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If one had played and enjoyed the game in the past with less capable hardware at 640x480 15 FPS average, it does not mean that it will be fine 20 years later. If one had loved a game in the past with low quality rendering, low frame rate playability with available hardware back then, it would be an even stronger reason to be able to replay the same game at its best of the time, high resolution, highest quality rendering and smooth & fluid frame rate, given for that many years one had patiently waited. Not everyone had the fortune to enjoy the game at its best at launch with the utmost high-end system specification at the time.

If you had played Unreal at 1600x1200 OpenGL/Direct3D rendering at highest quality at 60 FPS locked to VSYNC all-time, then you would not go back to any Voodoos. Today, one would pay to get Voodoos for build experience. It is a joke to get Voodoos to play good old games. You can probably get a $200 laptop and it delivers more performance and much more pleasant game experience than real Voodoos, at the same price used but tested Voodoos called for in EBay.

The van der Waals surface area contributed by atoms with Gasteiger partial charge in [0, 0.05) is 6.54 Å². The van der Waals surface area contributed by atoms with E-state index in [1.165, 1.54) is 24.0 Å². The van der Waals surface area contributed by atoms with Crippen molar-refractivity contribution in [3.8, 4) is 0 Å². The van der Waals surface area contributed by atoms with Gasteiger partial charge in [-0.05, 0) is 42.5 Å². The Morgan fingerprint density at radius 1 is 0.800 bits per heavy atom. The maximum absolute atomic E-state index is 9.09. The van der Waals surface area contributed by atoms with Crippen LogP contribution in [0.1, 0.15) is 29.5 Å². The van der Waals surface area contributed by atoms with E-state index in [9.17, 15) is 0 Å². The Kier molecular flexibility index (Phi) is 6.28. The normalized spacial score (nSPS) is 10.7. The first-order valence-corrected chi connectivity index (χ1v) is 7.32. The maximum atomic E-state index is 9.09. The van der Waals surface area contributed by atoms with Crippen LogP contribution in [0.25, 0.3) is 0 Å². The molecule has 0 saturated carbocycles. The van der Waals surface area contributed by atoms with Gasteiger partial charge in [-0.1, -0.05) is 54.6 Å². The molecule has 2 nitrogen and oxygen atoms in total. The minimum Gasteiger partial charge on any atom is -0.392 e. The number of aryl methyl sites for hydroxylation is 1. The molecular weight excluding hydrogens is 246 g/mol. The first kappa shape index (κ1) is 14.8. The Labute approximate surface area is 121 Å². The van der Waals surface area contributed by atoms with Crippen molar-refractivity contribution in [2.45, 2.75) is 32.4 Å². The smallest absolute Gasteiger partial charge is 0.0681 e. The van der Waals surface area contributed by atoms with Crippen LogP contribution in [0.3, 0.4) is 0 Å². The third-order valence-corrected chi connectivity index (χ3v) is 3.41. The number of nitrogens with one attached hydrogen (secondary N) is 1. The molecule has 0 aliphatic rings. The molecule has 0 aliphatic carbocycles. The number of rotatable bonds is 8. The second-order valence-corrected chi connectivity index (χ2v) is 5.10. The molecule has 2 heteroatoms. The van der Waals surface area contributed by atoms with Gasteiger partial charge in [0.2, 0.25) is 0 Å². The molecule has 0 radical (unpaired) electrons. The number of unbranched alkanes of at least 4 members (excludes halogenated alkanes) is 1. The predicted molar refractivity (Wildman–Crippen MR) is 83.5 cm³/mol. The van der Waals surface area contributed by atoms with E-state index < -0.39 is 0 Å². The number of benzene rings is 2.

Reply 44 of 128, by Gmlb256

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Great...

Starting to state the obvious thing about how great old games are on new computers (with emulation depending of the situation) around a discussion related to old hardware. The only thing that I agree from that statement is that most didn't have the money at the time to get the best experience.

Reply 45 of 128, by Horun

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Agree with most of the last dozen comments. No you really do not need a Voodoo card unless you are trying to recreate some nostalic exact replica of something you had back then.
That includes the CRT, and same everything else. Yeah not a new optical mouse or other fancy gadgets that did not exist ;p